Have the kids in your family become hooked on having an Elf on A Shelf in the run-up to Christmas?
It’s a tradition that has crossed the Atlantic and involves a small toy elf who appears in homes on 1 December.
Usually, he arrives with a note, telling children his name and reminding them that he’ll be reporting back to Santa on their behaviour in the run up to the magic of Christmas Eve!
However, while the children are expected to be good, the elf is mischievous, and each morning in December children can discover what mayhem he’s caused overnight.
After almost a whole month of thinking up new places to hide the elf and tricks for him to get up to, it’s no wonder parents are ready to pinch the sherry left out for Santa on Christmas Eve!
If you’re stuck for ideas, there are loads on the internet. Here are a few from Country Living.1
If you just need a break from the whole thing and want to give it a miss one night, there are always excuses for why he hasn’t moved. Maybe someone got out of bed or stayed awake too late (if Elf hears movement he won’t move for risk of being seen)?
Or in this strange year, perhaps you could just hide him away for a couple of days and say he’s gone to cause mischief at the homes of grandparents or cousins that you can’t meet up with at Christmas. Just make sure he wears a mask and self-quarantines when he gets back to yours!
Why is it that elves are so mischievous; and why do they get away with tricks that would count as “naughty” rather than “nice” if they were children?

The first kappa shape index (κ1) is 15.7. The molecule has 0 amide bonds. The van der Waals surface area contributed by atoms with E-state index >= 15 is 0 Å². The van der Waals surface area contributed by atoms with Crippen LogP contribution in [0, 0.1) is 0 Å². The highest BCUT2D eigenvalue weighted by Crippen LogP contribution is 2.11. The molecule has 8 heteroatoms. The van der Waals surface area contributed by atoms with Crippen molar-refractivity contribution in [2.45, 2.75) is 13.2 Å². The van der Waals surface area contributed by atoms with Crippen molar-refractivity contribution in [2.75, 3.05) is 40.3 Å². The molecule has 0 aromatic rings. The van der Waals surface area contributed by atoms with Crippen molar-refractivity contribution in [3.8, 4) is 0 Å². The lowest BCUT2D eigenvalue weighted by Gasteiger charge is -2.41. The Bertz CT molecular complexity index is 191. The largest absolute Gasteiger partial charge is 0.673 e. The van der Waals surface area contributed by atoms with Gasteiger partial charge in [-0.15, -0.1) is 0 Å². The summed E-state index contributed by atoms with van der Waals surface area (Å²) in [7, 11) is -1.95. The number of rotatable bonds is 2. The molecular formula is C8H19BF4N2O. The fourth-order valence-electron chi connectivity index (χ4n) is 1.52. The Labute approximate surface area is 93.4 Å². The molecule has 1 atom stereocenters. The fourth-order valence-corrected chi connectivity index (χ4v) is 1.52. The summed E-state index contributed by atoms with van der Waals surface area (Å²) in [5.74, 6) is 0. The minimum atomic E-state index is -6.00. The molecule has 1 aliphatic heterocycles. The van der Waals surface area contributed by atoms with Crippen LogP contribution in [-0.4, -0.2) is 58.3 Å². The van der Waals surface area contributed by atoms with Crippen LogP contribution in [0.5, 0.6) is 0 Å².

The modern Elf on the Shelf ‘tradition’ smacks of commercialism and only goes back as far as a book published in the same name in 2005, but it has its roots in deeper mythology. The original idea of elves can be traced to Germanic tribes, who adopted the idea from original Norse mythology. Mythical dwarves came into our culture in much the same way.
Other cultures seem to have their own diminutive, and usually naughty, creatures that helped their ancestors to make sense of the vagaries and challenges of life. They range from Celtic fairies2 to Japanese Hitotsume-kozō3 , Chilean Trauco4, Irish Leprechauns5 and the Asian orang bunian6. More recently, in this country, we’ve had The Borrowers7 books and who can resist these stout-hearted little heroes! for Christmas! You can find lots of ideas for getting children reading at The Book Trust8.
What all these myths have in common is that you can’t just see these creatures whenever you want: you have to believe in the magic first!
The sole purpose of this article is to provide guidance on the issues covered. This article is not intended to give legal advice, and, accordingly, it should not be relied upon. It should not be regarded as a comprehensive statement of the law and/or market practice in this area. We make no claims as to the completeness or accuracy of the information contained herein or in the links which were live at the date of publication. You should not act upon (or should refrain from acting upon) information in this publication without first seeking specific legal and/or specialist advice. Arthur J. Gallagher Insurance Brokers Limited trading as Deacon accepts no liability for any inaccuracy, omission or mistake in this publication, nor will we be responsible for any loss which may be suffered as a result of any person relying on the information contained herein.